How can we calculate levels of deprivation or poverty in the UK? (part 2)

What is the difference between poverty and deprivation? How can they be measured and understood? How can data help policymakers find ways to reduce their effect on the lives of people in the UK, especially given the effects of the Covid-19 pandemic? In the previous post, we examined measures for deprivation. In this post, we turn our attention to measuring poverty.

Measuring poverty

Deprivation as a concept has its limitations, both in terms of comparability over time and it only being a relative measure.

Poverty is another concept for understanding people’s situations.

The UN, in 1995, adopted two definitions for poverty.

Absolute poverty

a condition characterised by severe deprivation of basic human needs, including food, safe drinking water, sanitation facilities, health, shelter, education and information. It depends not only on income but also on access to services.

Overall poverty includes

lack of income and productive resources to ensure sustainable livelihoods; hunger and malnutrition; ill health; limited or lack of access to education and other basic services; increased morbidity and mortality from illness; homelessness and inadequate housing; unsafe environments and social discrimination and exclusion. It is also characterised by lack of participation in decision making and in civil, social and cultural life. It occurs in all countries: as mass poverty in many developing countries, pockets of poverty amid wealth in developed countries, loss of livelihoods as a result of economic recession, sudden poverty as a result of disaster or conflict, the poverty of low-wage workers, and the utter destitution of people who fall outside family support systems, social institutions and safety nets.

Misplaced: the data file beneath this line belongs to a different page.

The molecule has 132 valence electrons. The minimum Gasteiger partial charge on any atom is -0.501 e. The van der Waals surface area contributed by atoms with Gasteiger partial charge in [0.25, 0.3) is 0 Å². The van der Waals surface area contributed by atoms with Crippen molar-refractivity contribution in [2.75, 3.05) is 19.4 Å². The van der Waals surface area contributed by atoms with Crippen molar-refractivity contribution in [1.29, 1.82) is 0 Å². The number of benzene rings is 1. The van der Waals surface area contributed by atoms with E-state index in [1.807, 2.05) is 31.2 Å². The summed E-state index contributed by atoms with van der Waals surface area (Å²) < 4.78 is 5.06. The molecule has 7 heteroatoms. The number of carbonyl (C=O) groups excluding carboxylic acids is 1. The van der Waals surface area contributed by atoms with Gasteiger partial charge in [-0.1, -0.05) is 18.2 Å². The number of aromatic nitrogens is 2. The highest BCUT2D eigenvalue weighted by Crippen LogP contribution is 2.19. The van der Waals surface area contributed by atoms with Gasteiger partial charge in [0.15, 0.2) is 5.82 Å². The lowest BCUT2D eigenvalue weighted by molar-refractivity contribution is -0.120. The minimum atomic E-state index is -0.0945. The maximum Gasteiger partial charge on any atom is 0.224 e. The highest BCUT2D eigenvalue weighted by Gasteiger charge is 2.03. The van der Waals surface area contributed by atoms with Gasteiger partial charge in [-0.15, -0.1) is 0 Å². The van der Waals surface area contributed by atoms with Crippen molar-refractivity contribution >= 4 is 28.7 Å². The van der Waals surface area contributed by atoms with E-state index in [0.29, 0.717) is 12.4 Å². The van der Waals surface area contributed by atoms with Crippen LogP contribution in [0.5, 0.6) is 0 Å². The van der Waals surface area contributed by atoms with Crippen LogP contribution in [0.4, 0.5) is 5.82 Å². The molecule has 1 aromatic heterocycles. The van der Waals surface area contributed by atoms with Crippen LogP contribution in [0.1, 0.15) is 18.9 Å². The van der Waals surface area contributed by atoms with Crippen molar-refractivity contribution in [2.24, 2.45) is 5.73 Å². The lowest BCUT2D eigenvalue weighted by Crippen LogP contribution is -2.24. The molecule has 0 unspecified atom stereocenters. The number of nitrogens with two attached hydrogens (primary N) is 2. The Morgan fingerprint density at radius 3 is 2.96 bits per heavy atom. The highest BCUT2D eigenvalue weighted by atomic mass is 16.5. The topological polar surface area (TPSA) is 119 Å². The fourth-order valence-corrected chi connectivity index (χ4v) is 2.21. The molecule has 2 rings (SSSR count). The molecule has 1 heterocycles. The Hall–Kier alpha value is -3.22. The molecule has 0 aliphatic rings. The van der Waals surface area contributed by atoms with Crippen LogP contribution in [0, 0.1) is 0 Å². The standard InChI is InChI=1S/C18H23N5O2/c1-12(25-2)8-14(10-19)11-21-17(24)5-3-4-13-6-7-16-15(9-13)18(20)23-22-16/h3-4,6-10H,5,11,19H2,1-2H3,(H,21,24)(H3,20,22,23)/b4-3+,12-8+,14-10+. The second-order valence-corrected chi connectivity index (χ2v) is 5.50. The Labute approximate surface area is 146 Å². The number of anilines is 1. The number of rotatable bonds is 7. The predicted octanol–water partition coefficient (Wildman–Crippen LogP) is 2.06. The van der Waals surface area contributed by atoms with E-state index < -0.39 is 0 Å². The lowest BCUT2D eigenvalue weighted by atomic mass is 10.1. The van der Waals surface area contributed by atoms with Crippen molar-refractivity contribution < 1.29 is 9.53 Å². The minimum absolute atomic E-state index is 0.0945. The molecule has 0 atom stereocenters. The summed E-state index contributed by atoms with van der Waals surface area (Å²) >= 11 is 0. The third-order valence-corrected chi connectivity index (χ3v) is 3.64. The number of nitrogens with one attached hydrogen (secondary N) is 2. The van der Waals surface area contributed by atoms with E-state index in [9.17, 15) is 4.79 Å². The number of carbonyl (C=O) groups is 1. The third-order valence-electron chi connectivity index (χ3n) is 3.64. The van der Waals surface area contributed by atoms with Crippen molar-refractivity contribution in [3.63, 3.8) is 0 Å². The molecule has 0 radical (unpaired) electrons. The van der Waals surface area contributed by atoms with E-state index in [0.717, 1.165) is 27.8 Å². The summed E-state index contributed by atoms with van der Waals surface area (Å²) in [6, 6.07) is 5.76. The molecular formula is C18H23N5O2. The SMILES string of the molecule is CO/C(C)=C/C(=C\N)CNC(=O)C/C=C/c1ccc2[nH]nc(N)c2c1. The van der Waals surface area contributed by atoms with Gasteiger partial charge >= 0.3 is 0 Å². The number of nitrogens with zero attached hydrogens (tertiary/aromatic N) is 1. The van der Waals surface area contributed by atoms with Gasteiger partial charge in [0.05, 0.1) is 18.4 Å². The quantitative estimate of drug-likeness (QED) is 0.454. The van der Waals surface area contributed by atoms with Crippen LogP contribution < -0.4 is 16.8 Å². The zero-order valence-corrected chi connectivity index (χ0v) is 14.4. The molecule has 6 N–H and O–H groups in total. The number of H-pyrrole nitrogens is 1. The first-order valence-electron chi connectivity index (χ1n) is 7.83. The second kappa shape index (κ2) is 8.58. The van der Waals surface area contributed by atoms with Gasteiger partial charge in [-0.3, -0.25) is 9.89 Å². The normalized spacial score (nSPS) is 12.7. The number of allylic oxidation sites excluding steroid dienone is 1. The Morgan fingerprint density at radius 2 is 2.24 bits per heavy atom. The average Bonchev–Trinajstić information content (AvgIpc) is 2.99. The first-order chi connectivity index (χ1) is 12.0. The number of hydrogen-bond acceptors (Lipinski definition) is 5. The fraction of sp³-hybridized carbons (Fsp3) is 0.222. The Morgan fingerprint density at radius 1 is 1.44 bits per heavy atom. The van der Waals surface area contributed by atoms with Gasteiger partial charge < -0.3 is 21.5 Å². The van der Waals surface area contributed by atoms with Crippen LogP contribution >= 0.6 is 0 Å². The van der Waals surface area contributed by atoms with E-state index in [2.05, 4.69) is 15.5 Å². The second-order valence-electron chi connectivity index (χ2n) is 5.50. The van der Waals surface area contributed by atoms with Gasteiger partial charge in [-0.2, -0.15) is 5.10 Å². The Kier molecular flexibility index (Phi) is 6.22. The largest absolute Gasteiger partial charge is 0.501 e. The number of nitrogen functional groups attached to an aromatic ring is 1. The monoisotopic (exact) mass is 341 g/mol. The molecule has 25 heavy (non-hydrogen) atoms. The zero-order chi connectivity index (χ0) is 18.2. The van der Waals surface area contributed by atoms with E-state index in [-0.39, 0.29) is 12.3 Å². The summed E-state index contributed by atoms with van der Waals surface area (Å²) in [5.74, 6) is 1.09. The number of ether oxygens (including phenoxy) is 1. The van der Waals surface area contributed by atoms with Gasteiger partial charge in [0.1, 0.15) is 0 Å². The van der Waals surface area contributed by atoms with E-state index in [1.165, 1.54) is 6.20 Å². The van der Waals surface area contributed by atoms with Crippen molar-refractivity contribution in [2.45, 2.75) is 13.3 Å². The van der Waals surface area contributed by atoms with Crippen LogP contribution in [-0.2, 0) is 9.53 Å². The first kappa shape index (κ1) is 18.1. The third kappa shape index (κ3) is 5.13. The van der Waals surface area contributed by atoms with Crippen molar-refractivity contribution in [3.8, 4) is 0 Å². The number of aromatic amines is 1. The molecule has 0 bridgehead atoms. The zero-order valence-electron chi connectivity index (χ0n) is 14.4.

In addition, researchers use the term relative poverty:

Individuals receiving income a certain level (e.g. 50%) below the median income of the general population.

There is no official measure of poverty in the UK, although Households Below Average Income data measures “equivalised disposable income that falls below 60% of the national median.”

The Office for National Statistics produces analysis of persistent poverty, defined as “experiencing relative low income both in the current year and at least two out of the three preceding years.” The ONS analysis includes comparison with other countries.

Image: alley between terraced houses (Peter Hall on Unsplash)

 

There are moves to develop a fuller understanding of poverty in the UK, including the London Poverty Profile and the Social Metrics Commission.

London Poverty Profile

The Trust for London has developed the London Poverty Profile using “Official data from over 100 indicators, revealing patterns in poverty and inequality”. The London Poverty Profile is an attempt to better understand what poverty means for people in London in the areas of:

  • living standards
  • housing
  • work, worklessness and benefits
  • shared opportunities.